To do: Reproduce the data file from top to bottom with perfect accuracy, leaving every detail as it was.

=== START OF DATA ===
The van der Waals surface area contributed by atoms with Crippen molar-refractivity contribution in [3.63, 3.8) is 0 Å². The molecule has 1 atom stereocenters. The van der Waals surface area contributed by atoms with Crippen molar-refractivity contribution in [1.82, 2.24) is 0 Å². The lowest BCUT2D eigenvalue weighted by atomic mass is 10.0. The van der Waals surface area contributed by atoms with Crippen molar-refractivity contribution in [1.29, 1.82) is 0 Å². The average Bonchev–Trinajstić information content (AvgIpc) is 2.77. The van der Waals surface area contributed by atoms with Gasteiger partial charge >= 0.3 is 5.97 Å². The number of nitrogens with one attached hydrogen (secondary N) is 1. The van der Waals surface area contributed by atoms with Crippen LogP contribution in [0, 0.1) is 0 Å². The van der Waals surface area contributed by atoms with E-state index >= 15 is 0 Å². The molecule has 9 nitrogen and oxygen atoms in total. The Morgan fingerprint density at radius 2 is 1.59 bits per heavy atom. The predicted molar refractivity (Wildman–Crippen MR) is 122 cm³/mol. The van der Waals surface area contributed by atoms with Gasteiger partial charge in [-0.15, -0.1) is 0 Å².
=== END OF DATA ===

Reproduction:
The van der Waals surface area contributed by atoms with Crippen molar-refractivity contribution in [3.63, 3.8) is 0 Å². The molecule has 1 atom stereocenters. The van der Waals surface area contributed by atoms with Crippen molar-refractivity contribution in [1.82, 2.24) is 0 Å². The lowest BCUT2D eigenvalue weighted by atomic mass is 10.0. The van der Waals surface area contributed by atoms with Crippen molar-refractivity contribution in [1.29, 1.82) is 0 Å². The average Bonchev–Trinajstić information content (AvgIpc) is 2.77. The van der Waals surface area contributed by atoms with Gasteiger partial charge >= 0.3 is 5.97 Å². The number of nitrogens with one attached hydrogen (secondary N) is 1. The van der Waals surface area contributed by atoms with Crippen LogP contribution in [0, 0.1) is 0 Å². The van der Waals surface area contributed by atoms with E-state index >= 15 is 0 Å². The molecule has 9 nitrogen and oxygen atoms in total. The Morgan fingerprint density at radius 2 is 1.59 bits per heavy atom. The predicted molar refractivity (Wildman–Crippen MR) is 122 cm³/mol. The van der Waals surface area contributed by atoms with Gasteiger partial charge in [-0.15, -0.1) is 0 Å².